In an operation that runs five days a week, 24 hours a day, more than eight million feet of spacer is produced per week. Increased efficiency has been achieved with the company’s unique multi-stream extrusion process and 19 custom-made extruders. In order to achieve line speeds of 160 feet per minute, significant improvements have been made.

“We have been able to develop shorter lines which translates to lower temperatures, shorter pipes, increased throughput and ultimately higher productivity at lower costs-our ultimate goal,” says Ron Buchanan, research manager.

He explains that this is a continuous process and the goal is to keep it moving 24 hours.

“From the standpoint of R&D, our role is much like the process we are improving. It is continuous. Half of our time is on process development and the other half is on process improvement,” adds Buchanan.

Like the pilot plant, the multi-stream process involves the same components that come together, as adhesive and desiccant are added further down the line. Materials come in from different sides.

“Every stream is computer-controlled for temperature, flow rate and speed,” says Burroughs. 

A coating is applied to the spacer as a final step. The finished spool is covered with an aluminum bag that is heat-sealed to protect the desiccant material from moisture.

Before the adhesives can be extruded, they must be compounded, which is the other major operation that takes place in another part of the plant.

Twelve Sigma blade mixers are used to blend raw rubber, powders, filler, resins and plasticizer. According to Burroughs, 18 compounds are mixed. Approximately 120,000 pounds of bulk butyl rubber adhesive (or 60-65 batches) is mixed every day. In 2004, six of the batch mixers were replaced with twin-screw continuous mixers, a substantial investment, says Burroughs. One of the most significant improvements was the purchase of a continuous processor in early 2005 to automate the process.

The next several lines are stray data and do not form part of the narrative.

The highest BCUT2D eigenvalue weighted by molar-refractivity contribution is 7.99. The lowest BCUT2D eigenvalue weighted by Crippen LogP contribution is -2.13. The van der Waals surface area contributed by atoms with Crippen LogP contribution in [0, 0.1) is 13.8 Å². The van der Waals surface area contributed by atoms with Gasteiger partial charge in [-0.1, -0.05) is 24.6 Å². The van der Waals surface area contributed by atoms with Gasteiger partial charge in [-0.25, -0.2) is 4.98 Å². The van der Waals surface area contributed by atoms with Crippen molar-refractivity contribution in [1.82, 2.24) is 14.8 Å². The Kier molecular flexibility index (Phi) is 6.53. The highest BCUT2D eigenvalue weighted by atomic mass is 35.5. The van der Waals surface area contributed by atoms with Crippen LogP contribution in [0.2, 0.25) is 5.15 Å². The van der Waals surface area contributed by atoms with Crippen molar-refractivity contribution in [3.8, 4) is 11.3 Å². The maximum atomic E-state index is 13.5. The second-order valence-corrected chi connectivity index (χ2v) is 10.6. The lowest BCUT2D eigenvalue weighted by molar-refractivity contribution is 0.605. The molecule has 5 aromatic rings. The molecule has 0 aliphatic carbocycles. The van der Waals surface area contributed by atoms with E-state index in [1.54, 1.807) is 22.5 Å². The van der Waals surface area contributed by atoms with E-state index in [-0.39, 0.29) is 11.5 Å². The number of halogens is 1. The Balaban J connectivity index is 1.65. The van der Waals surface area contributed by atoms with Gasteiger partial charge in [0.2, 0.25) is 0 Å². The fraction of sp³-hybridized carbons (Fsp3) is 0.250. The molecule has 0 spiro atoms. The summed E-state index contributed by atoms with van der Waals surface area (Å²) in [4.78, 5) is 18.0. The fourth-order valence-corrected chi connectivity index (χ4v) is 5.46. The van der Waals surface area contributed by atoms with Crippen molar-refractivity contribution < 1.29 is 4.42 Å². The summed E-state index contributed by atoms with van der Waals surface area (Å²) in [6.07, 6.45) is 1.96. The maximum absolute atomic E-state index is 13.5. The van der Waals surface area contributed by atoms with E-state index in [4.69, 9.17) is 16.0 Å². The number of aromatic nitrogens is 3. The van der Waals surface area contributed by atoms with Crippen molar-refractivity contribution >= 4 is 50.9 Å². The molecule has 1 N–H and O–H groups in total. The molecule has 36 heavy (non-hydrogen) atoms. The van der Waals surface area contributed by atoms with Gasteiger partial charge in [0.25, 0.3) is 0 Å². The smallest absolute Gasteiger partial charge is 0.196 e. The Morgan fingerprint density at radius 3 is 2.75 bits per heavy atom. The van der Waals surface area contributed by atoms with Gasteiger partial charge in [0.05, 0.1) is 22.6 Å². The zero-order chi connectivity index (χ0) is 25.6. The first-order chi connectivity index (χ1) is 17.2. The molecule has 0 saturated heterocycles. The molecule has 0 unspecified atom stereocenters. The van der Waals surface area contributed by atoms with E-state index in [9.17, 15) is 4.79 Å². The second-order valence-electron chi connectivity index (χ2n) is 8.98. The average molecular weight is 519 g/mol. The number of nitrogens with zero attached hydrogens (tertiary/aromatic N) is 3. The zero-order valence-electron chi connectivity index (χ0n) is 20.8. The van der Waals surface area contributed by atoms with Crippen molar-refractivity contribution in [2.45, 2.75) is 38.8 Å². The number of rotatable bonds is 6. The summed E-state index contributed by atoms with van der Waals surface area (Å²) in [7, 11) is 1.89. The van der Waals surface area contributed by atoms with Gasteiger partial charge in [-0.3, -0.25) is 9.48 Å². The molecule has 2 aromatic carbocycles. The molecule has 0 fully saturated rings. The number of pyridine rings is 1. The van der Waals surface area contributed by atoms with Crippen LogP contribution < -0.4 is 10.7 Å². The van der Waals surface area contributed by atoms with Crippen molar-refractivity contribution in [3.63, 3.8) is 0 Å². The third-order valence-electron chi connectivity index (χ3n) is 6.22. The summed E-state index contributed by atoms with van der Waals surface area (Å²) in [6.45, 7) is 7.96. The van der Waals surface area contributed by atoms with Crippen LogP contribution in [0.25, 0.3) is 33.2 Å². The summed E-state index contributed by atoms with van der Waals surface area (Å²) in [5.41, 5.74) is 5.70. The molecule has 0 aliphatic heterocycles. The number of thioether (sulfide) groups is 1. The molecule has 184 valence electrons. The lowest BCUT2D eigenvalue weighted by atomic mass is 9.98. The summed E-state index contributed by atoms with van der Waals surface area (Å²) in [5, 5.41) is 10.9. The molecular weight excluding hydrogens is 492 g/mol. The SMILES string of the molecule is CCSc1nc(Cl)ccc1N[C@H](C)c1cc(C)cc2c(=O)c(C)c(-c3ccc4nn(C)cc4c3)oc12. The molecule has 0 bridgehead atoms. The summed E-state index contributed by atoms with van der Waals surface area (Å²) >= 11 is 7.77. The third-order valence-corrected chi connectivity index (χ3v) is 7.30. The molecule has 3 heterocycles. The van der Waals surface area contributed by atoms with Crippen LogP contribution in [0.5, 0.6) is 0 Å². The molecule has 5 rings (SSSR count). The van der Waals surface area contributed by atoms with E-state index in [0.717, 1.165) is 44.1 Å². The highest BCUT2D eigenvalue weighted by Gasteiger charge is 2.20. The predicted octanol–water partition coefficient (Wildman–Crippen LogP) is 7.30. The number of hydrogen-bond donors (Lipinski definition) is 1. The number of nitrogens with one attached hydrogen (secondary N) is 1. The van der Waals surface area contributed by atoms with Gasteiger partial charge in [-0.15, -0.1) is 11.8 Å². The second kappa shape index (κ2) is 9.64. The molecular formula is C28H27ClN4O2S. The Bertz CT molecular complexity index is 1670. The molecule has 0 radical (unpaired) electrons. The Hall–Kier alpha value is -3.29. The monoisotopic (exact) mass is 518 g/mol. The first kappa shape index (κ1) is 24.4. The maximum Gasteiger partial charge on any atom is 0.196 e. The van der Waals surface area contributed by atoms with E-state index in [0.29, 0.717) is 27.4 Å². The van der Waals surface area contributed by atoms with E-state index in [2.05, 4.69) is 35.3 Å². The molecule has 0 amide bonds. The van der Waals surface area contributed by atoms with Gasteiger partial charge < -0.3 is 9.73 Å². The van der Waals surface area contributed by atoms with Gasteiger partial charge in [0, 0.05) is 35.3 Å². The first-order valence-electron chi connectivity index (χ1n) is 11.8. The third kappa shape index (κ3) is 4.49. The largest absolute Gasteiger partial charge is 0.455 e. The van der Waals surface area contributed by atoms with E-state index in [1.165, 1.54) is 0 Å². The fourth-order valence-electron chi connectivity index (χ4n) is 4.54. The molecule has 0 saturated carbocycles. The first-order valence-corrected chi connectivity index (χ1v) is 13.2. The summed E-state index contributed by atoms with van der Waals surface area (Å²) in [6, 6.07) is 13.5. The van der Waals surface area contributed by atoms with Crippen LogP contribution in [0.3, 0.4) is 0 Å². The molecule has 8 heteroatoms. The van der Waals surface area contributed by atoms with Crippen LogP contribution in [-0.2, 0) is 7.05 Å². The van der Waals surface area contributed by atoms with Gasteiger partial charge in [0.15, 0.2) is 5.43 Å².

“This was a major change for us. To go from batch to a continuous process represented a huge productivity improvement,” says Burroughs. “It gave us additional capability as well because we are able to use other types of butyl compounds that did not lend themselves to batch processing.”

He pointed out that the new processor not only improved mixing but also made it possible to have more predictable mixing at higher speeds, with less labor required.

There is no end to improvement.

“Our next step is another automated operation. The purchase of automated door stream equipment will eliminate a manual step and add even more efficiency,” says Burroughs.

The function and role of quality control at this operation is critical.

“No product is released until testing is final,” says Joe Clerger, quality manager who refers to the lab as the testing ground.

Testing begins at the raw material stage, although, as Clerger pointed out, most raw materials are accepted from suppliers on the basis of a certificate of analysis. He explains that testing must be done in process before the product goes into production. Every batch of adhesive is measured for rigidity, elasticity, dew point, bonding ability and color and must meet company standards before moving to production. 

Once approved, hot-butyl slugs are assigned a Kan-ban tag (a newly added lean tool), which is color-coded and numbered to identify the type of adhesive. They are carted to the extruders for the second and final step.